Henry Kohen has been the subject of many a pinched cheek from fawning admirers. Being the age that he is (for perspective, Jurassic Park predates him), it’s easy for us to latch onto. Sure, it’s an inevitability of human wiring, but it feels unnecessarily condescending – the prowess of Mylets is entirely different to, say, a 3 year old ukuleleist making the rounds on YouTube, similarly lauded by the people as a whizzkid prodigy. It seems disparaging for Kohen to receive the same belly-rub chin-scratch treatment. I’d not want to direct attention away from what must be a considerable personal and technical achievement: Arizona is effectively the sum of his on-going tenure as an inhabitant of Sargent House, and it is remarkable, age notwithstanding.
For the uninitiated, Mylets is a human-shaped sound factory, assuming the roles of four or five musicians at once. Every note that you hear and all that’s in between has been placed and played by him, and meticulously so – Kohen isn’t just piling layer upon layer so as to compensate for only having four limbs. It’s not until you watch a live clip that you really see all of the complexities at work. He flits about the stage, his feet tapping against the myriad of pedals before him with the same tenacity as a panicked layman sat at the control panel of a rapidly descending passenger plane, and he punches out an intricate electronic drum beat and swings his guitar around just in time to throw a couple more vital notes into the fray. He doesn’t pause to breathe, nor allow any loop the chance to stagnate. Everything is played and sampled there and then, and his malleability allows him to dance around the rare mistakes like they were supposed to be there all along.
Considering the ferocity of the Mylets live experience and its organic unity, committing it all to tape flirts dangerously with dilution – gone is the visual nectar of frenzy, the awe placated – but fortunately, Arizona as a recorded work sheds none of the live show’s winsome factors, at the same time as significantly building on the firm foundations provided by 2013’s Retcon. Forget for a moment that this is the labour of one man, and it more than holds up as a punchy package of bewitching guitar rock from a full band. And, importantly for a record that falls short of thirty minutes, it’s reasonable to assume that Kohen’s extreme fine-tuning extends to the way in which it was structured. With the opener and lead single ‘Trembling Hands‘, you have a rattled cage and determined, if standalone, deviation from math rock tinkering. It thrives voraciously on a powerful, gravelled chorus and insatiable octave riffs, painting an imposing shadow behind the humble frame of Kohen before its flames dwindle into the twinkling embers of ‘Arizona’. From there, the album bounces from track to track, each never exceeding four minutes, but that badass kick-start rouses an air of significance – with it, the succeeding tracks are given extra dimensions by way of contrast.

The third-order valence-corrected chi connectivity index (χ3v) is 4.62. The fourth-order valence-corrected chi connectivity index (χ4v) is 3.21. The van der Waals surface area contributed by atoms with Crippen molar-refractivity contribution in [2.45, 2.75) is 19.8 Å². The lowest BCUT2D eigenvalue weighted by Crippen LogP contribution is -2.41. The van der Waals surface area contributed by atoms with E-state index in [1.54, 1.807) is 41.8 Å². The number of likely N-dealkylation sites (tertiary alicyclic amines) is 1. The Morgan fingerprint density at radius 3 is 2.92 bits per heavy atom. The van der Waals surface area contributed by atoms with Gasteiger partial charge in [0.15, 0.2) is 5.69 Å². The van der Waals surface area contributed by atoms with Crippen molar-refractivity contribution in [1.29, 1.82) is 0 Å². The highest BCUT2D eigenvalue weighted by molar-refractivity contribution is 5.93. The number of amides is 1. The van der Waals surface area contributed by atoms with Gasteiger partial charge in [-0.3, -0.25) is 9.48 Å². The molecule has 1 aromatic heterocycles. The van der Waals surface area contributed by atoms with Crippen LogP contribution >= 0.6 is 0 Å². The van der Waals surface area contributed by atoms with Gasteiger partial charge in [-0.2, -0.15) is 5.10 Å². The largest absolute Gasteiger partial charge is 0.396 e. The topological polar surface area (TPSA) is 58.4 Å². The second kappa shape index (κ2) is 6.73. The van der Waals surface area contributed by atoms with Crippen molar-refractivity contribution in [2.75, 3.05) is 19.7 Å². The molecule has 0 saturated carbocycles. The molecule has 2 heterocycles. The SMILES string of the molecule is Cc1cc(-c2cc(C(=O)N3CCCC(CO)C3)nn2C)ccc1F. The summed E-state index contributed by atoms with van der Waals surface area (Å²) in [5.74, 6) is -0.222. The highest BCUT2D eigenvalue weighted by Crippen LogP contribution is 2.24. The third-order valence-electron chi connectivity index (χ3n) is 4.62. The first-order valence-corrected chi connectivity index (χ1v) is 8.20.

You’ve ‘Honeypot’, smirking as it toys with your preconceptions. It very knowingly curdles your legs with a lopsided rhythm, and the potholed vocal melody adds to the disorientation to such a degree that when it abruptly stops, you’re left with the same lurched stomach a ditch in the road would cause. ‘Ampersand’ gradually collates minimalist muted guitar fragments into a bustling nest that, as soon as the final twig is placed with pinpoint precision, is hurled into the wind current and replaced with tenacious, up-tempo yells and jarring guitar strikes. Such hurry and haste whips up a sense of spontaneity that you don’t often get with looped music. Mylets emphatically chooses not to build the reverberated soundscapes that looped guitars are often used for and craft so well, instead commanding his pedals to revel in their untapped potential of variety.
I wouldn’t want to understate the importance of Kohen’s age – it’s assuredly a happy marvel that he’s accomplished so much, and to continue watching him go from strength to strength will be one of independent music’s many rewards. He has the luxury of time working with him to further siphon the absurdly unique from his equipment. But more than that, it’s his grasp on what makes music so blood-rushingly interesting that will keep him in good stead, and if he keeps his feet on his many effects pedals, they’ll never have to touch the ground.